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Central Bank in Hiding

Why so shy? The European Central Bank should properly advertise its presence in Frankfurt.

April 26, 2000

Why so shy? The European Central Bank should properly advertise its presence in Frankfurt.

Unlike the big cities in the United States, most German cities are not filled with towering skyscrapers. But that is not true in Frankfurt. There, developers are building ever more high-rises in the city’s business district downtown. Surprisingly, the architecture of many of these towers is quite appealing — and they are easily attracting some of Germany’s most prestigious businesses and organizations as tenants.

Not so surprising, of course, is the fact that these companies are using these same towers as giant billboards. Everywhere you look, you see the name of this or that company or corporate logo beaming prominently from the top of some tall buildings.

Befitting Frankfurt’s status as a major European financial center, most of the city’s skyscrapers feature the logos of big banks, which constitute that city’s main industry. Deutsche Bank, by far the largest bank in Germany, has its name on two big towers in the city center. Commerzbank, the country’s fourth largest, has compensated for its deficient rank by putting its name on the tallest building in Europe.

But there is another important bank in Frankfurt these days — one that nearly goes unnoticed. It occupies a major office tower in a beautiful location downtown. As a recent addition to the city’s financial scene, one might expect this institution to be particularly keen on displaying its name and logo as a means of announcing its arrival — and its importance.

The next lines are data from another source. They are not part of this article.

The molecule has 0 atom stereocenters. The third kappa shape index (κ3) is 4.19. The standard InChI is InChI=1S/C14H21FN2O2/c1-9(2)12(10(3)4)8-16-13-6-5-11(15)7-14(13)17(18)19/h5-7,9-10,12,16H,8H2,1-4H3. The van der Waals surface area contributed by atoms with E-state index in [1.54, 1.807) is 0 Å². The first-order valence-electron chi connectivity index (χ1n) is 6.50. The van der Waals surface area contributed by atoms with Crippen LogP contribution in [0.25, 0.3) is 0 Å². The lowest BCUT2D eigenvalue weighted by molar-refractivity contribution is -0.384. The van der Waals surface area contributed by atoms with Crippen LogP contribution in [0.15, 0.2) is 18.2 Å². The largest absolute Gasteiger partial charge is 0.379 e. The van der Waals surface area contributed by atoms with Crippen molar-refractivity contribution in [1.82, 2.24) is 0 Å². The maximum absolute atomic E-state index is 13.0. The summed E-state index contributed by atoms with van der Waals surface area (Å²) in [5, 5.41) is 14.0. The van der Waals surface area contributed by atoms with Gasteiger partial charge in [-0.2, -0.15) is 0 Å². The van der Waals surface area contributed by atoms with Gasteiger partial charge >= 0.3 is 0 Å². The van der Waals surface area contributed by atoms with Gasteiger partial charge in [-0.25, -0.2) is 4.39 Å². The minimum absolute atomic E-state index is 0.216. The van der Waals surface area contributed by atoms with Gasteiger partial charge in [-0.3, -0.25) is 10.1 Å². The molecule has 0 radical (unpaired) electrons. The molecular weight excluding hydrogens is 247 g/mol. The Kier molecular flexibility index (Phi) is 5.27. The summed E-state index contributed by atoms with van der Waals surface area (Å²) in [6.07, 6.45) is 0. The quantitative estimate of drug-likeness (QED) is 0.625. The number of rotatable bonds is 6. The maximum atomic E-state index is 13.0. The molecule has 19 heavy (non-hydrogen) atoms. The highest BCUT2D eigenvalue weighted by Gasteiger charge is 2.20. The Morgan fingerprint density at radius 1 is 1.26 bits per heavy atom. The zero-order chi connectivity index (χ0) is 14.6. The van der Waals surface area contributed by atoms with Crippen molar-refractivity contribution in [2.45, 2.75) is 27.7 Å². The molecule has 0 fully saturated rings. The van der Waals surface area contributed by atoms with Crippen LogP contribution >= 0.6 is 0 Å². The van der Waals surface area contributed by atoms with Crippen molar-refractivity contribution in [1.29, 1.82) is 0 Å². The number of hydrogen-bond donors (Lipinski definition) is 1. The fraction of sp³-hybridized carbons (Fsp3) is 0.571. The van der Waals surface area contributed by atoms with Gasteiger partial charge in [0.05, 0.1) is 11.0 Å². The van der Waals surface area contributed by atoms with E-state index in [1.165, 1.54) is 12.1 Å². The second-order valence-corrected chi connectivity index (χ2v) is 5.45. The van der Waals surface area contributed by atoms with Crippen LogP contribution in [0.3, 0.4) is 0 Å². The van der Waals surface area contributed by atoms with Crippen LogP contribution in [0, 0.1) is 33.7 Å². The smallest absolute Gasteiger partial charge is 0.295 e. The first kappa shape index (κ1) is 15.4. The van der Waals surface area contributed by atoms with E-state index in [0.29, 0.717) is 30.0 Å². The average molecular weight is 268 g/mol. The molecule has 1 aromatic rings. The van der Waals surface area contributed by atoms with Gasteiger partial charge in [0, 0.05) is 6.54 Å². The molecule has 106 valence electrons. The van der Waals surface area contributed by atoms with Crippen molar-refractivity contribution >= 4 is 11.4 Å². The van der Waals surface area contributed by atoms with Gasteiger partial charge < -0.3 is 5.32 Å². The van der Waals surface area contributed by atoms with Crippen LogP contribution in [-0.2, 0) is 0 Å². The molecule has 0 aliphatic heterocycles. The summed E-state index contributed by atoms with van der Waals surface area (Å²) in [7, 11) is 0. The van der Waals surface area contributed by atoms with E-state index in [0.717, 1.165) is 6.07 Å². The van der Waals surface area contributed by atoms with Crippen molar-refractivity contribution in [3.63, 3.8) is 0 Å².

Yet, no matter where you look, the institution appears to have decided to remain incognito. And that is rather unfortunate — especially when many people, including its own top officials, discuss very publicly the institution’s lack of popular support. Why play hide and seek under such circumstances?

It must be because the central bankers inhabiting that stately tower still do not have the foggiest idea about how to market themselves to the public they serve. They are, it seems, entirely focused on engaging in dialogues only with other monetary experts. And when they speak to the public, they seem to prefer doing so only through august financial newspapers and magazines.

But imagine the benefits if these bankers were more imaginative. Affixing a big, fat euro symbol on the four sides of the European Central Bank tower would not just impress the Frankfurters. Even the thousands of people flying into Frankfurt’s international airport would see it. And Germans would finally understand that what truly towers over them now is the euro.